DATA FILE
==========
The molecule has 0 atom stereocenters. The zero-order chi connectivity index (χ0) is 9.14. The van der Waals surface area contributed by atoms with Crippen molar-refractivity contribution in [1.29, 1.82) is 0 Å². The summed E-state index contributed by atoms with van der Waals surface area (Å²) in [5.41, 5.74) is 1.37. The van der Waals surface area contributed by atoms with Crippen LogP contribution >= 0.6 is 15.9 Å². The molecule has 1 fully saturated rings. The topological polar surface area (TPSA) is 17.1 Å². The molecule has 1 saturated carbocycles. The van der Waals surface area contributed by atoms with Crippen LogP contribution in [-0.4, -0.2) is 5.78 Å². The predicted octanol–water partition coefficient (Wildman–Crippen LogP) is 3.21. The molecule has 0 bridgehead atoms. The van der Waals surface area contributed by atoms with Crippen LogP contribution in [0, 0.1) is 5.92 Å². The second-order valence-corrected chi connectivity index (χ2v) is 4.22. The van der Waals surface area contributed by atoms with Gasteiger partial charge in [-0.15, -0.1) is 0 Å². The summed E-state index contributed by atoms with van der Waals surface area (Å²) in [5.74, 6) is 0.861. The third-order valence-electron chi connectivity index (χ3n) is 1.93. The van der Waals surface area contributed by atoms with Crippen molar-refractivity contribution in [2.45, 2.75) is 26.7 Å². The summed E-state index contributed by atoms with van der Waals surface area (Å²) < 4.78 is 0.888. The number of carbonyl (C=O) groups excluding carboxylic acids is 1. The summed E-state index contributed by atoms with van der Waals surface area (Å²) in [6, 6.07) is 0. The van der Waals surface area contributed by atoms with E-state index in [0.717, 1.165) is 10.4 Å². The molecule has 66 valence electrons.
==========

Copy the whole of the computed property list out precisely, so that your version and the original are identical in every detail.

The molecule has 0 atom stereocenters. The zero-order chi connectivity index (χ0) is 9.14. The van der Waals surface area contributed by atoms with Crippen molar-refractivity contribution in [1.29, 1.82) is 0 Å². The summed E-state index contributed by atoms with van der Waals surface area (Å²) in [5.41, 5.74) is 1.37. The van der Waals surface area contributed by atoms with Crippen LogP contribution >= 0.6 is 15.9 Å². The molecule has 1 fully saturated rings. The topological polar surface area (TPSA) is 17.1 Å². The molecule has 1 saturated carbocycles. The van der Waals surface area contributed by atoms with Crippen LogP contribution in [-0.4, -0.2) is 5.78 Å². The predicted octanol–water partition coefficient (Wildman–Crippen LogP) is 3.21. The molecule has 0 bridgehead atoms. The van der Waals surface area contributed by atoms with Crippen LogP contribution in [0, 0.1) is 5.92 Å². The second-order valence-corrected chi connectivity index (χ2v) is 4.22. The van der Waals surface area contributed by atoms with Gasteiger partial charge in [-0.15, -0.1) is 0 Å². The summed E-state index contributed by atoms with van der Waals surface area (Å²) in [5.74, 6) is 0.861. The third-order valence-electron chi connectivity index (χ3n) is 1.93. The van der Waals surface area contributed by atoms with Crippen molar-refractivity contribution in [2.45, 2.75) is 26.7 Å². The summed E-state index contributed by atoms with van der Waals surface area (Å²) < 4.78 is 0.888. The number of carbonyl (C=O) groups excluding carboxylic acids is 1. The summed E-state index contributed by atoms with van der Waals surface area (Å²) in [6, 6.07) is 0. The van der Waals surface area contributed by atoms with E-state index in [0.717, 1.165) is 10.4 Å². The molecule has 66 valence electrons.